Time for another pattern. Abstract Factory (AF). Let's start with the GoF intent.
"Provide an interface for creating families of related or dependent objects without specifying their concrete classes"
There are many ways of arriving at this pattern when it comes to explaining it. One way which works for me is to think about a factory as something which produces objects. Abstract Factory could be something that the clients interact with and where factory itself has an abstracted nature. The most common usage of the abstract factory is when we need a set of objects which makes sense together. In the software world sometimes it is easy for the objects to get mixed up even if we design the classes correctly. That is where AF can play a critical role. Let's see an example.
In a recent project we did in my company we did have the following use case.
"To build a sales order system for non US distributors for a shoe manufacturer. Let's assume that we have to calculate freight for European distributors using UPS charges. Money will also be handled by the country distributor is in. We need to use the European shoe styling codes when it comes to the shipment going to Europe. For Asian countries the shoe style codes could be different from European countries. When it comes to taxes will use EURO tax laws in Europe and other countries will have to pay taxes as per their tax laws. Packing of shoes happens in different box forms can be done using different combinations which are defined based on the distributors location and shipping carrier availability"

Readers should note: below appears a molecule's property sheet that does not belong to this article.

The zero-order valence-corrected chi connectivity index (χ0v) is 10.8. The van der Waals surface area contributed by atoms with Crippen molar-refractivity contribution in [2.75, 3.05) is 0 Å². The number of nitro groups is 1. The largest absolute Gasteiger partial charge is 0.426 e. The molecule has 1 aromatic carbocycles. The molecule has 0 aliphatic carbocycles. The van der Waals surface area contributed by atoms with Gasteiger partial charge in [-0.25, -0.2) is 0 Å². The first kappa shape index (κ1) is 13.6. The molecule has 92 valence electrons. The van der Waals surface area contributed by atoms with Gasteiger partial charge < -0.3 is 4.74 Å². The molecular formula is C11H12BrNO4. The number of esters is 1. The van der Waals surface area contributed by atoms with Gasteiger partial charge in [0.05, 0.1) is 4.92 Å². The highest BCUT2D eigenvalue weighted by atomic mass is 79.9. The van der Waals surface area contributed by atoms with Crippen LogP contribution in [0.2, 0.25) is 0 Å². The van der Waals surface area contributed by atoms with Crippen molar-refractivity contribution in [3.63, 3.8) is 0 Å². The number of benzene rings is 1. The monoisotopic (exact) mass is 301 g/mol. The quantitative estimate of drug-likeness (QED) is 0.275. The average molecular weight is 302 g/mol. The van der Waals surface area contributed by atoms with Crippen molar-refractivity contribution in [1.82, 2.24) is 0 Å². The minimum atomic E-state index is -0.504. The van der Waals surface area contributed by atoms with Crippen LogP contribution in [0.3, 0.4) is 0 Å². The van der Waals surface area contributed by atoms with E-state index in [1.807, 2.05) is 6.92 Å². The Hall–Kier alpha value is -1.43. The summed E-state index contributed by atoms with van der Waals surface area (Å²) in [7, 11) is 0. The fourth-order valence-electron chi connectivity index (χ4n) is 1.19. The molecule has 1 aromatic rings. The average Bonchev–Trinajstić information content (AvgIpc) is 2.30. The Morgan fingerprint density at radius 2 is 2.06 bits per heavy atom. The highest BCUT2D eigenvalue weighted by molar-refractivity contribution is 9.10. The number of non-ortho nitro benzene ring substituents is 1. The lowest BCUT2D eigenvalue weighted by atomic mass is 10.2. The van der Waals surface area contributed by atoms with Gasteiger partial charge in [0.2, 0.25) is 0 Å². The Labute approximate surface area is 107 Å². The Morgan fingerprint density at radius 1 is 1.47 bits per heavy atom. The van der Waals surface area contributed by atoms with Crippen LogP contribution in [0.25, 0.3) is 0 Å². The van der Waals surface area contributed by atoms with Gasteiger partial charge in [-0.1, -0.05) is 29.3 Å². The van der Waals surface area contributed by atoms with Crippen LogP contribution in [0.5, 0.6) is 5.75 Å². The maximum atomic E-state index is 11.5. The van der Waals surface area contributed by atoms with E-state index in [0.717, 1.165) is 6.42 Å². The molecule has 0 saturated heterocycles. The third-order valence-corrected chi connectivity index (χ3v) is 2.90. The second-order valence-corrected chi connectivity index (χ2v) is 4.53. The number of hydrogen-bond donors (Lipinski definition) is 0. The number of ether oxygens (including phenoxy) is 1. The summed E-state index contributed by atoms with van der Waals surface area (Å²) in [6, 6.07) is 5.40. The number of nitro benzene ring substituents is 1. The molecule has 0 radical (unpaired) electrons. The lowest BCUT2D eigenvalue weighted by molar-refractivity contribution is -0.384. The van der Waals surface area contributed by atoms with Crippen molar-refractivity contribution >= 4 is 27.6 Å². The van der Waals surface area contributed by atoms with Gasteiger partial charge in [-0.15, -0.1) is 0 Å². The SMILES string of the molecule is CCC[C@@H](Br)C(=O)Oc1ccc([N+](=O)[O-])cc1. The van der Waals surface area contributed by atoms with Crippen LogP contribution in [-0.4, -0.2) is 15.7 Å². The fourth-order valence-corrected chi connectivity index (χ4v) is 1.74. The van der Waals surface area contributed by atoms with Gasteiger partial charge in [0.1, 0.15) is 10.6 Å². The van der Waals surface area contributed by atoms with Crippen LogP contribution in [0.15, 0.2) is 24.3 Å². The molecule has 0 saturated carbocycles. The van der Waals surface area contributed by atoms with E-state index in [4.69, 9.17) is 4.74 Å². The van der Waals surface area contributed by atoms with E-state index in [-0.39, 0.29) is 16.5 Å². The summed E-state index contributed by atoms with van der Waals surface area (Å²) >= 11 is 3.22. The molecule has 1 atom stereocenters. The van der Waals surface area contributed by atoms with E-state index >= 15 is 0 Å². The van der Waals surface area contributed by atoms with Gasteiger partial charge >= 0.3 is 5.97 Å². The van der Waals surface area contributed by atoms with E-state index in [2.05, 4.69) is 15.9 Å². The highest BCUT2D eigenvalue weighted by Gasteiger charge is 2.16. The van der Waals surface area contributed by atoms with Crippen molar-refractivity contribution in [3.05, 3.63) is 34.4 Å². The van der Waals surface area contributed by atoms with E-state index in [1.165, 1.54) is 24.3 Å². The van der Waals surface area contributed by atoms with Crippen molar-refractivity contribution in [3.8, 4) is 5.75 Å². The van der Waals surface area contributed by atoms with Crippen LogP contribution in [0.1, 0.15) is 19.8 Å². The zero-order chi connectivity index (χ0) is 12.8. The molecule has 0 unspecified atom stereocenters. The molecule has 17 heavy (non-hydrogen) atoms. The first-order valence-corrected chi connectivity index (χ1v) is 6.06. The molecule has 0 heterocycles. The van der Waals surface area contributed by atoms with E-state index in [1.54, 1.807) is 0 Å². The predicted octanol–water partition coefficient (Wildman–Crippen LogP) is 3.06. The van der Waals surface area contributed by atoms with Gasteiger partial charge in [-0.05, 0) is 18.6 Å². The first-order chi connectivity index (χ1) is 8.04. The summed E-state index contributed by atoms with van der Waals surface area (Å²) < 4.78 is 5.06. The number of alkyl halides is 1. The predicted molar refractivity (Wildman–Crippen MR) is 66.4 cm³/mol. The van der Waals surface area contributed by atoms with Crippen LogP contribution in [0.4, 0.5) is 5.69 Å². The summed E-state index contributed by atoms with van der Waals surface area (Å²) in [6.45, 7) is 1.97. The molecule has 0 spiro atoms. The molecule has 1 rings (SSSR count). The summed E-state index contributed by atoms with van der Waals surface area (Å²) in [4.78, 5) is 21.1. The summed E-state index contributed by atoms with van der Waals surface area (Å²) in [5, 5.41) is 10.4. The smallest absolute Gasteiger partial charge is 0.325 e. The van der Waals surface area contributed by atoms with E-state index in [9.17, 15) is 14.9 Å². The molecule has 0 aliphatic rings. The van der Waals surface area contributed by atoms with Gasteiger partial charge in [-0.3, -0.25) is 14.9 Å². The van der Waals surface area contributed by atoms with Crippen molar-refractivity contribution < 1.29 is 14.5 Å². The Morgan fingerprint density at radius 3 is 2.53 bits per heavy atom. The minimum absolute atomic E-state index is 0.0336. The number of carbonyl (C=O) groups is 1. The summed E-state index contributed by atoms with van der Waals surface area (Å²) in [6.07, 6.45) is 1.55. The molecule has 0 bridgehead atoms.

After a bit of brainstorming we could quickly arrive at a solution might have looked something like what is shown below
Once you have come up with a design which in this case shows Strategy pattern in place the challenge is to make sure that the objects don't get all mixed up. For instance if you see the blue boxes which are marked by red borders you will notice that for a client (SalesOrder) it is possible to pick up EuropeanShoeStyle and AsianTaxApplicable objects and do the necessary calculations. This of course can be stopped from happening by building multiple checks at the code level which can check for the correct object set before an operation can be run on that set. But this would lead to programming horrors and code which we don't want to write and maintain.
Now how can we avoid this ? One way is to create the sets of objects which are not mixed up at the first place. This is a very good use case for AF pattern. If the client interacts with a AF which will have the responsibility of creating the correct set then we will be okay. Consider the next figure which shows the same
If you look at the green colour box above it is nothing but the AF we have been talking about. Now all it
does is that creates some more factories like EF (Europe Factory) or AF (Asian Factory) and the responsibility
of creating the correct set of objects is absorbed by these factories. For example EF will only create objects of EuropeanShoeStyling and EuropeTaxApplicable. What will eventually happen is that the correct sets of objects will now get created and (for instance EuropeanShoeStyling & EuropeTaxApplicable for SalesOrder for Europe) this will make code cleaner and easier to maintain.
Tomorrow if there is a requirement which demands to add a few more things it can be done in a clean way. For example AustralianShoeStyling and AustralianTaxes. We will of course need a factory like AUF under AbstractFactory to make sure that these objects are created in sets as others.
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